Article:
It’s Not Uncivilised!

 

it’s not uncivilised” is the fourth in our CrossPollination series where writers respond creatively to the performances during PAWA. Claire O’Loughlin is a theatre-maker and producer based in Wellington, who co-founded contemporary performance collective “Binge Culture.” She is an artistic octopus, with an infectious drive to increase compassion and awareness both through, for and from the arts. Her most recent creative work is a memoir of her childhood growing up on a boat, written for her MA at Victoria University’s IIML. She responds here to Louis Bretana’s performance dinner “Eat My Rice.”

 

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Eat my rice it’s nice
With chicken and aubergine
But wash your hands first.

I never knew how
To eat cleanly with my hands
It’s all in the thumb.

The Spanish were wrong
But shame is an easy way
To kill a culture.


 

On the second level up on Tory Street, thirty people sat on the floor around a flax mat covered in food, sharing a traditional Filipino meal of rice, vegetables, egg and chicken. The food was laid out on long banana leaves and we each eat off a small square of banana leaf as a plate. Before sitting down to eat we had each removed our shoes, washed our hands and given thanks and a donation to the small deity statues that stood on a pedestal presiding over the meal. The entire point of the exercise was to introduce us, the eaters and the audience, to the food and meal etiquette of the Philippines.

 

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Our host, Louis, sat at one end of the mat and talked us through how to eat – with just one hand so the other is left to hold the drink or lean back on, scooping rice with just the tips of the fingers and pushing the rice into the mouth by sliding the thumb along the fingers to avoid putting the fingers in the mouth. He told us of the Spanish invasion and how these traditional eating practices were deemed by the Spanish to be uncivilised and unclean, and as such, through that shaming process, had been phased out. We learnt about his own personal journey, growing up as a kid eating at a table with a knife and fork and only now, as an adult, reclaiming the traditional ways as part of his own reclamation of self and identity.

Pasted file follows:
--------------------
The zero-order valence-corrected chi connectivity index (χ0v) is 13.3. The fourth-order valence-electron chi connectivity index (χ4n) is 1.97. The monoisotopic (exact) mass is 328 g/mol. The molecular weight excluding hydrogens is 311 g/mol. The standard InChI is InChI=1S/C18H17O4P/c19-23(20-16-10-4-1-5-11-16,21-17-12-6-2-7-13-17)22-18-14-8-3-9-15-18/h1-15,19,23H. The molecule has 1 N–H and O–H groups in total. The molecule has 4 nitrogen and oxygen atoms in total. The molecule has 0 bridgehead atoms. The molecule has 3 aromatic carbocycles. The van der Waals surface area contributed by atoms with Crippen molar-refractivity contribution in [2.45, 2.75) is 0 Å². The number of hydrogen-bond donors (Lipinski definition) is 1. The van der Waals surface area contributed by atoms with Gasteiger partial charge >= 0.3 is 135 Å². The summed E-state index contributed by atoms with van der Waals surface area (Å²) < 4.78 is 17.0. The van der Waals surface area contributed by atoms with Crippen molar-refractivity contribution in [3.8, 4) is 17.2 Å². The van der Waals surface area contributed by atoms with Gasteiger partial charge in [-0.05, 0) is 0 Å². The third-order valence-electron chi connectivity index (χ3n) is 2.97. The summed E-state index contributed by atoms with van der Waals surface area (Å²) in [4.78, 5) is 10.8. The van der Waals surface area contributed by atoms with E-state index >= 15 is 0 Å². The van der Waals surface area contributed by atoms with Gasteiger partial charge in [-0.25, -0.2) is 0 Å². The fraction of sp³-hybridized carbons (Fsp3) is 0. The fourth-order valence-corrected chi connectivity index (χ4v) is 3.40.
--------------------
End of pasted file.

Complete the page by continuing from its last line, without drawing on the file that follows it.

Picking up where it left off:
Louis wanted to show us and prove to us that such ways of eating are not uncivilised. He kept insisting on this as we ate – “you see, it’s not uncivilised! It’s not uncivilised!” I didn’t need to be convinced of anything. But I did think about how uncivilised I would have felt had I not known how to slide the rice into my mouth or had I used my floor-hand by accident. It was Louis’ warmth and generosity in sharing his culture and knowledge that made this particular meal civilised. Peace is civilised, kindness is civilised, community is civilised, gifts are civilised and honesty is civilised. How terrible for the Spanish to have shamed the Filipino people about their way of eating, something so quintessential to their culture. Although it looked like a casual, friendly meal, Eat My Rice was a protest piece, a simple and utterly dignified action from Louis Bretana to reclaim the traditions and say no to any shame. And the food was flipping delicious.

 

Writer: Claire O’Loughlin

Editor: Jess Holly Bates

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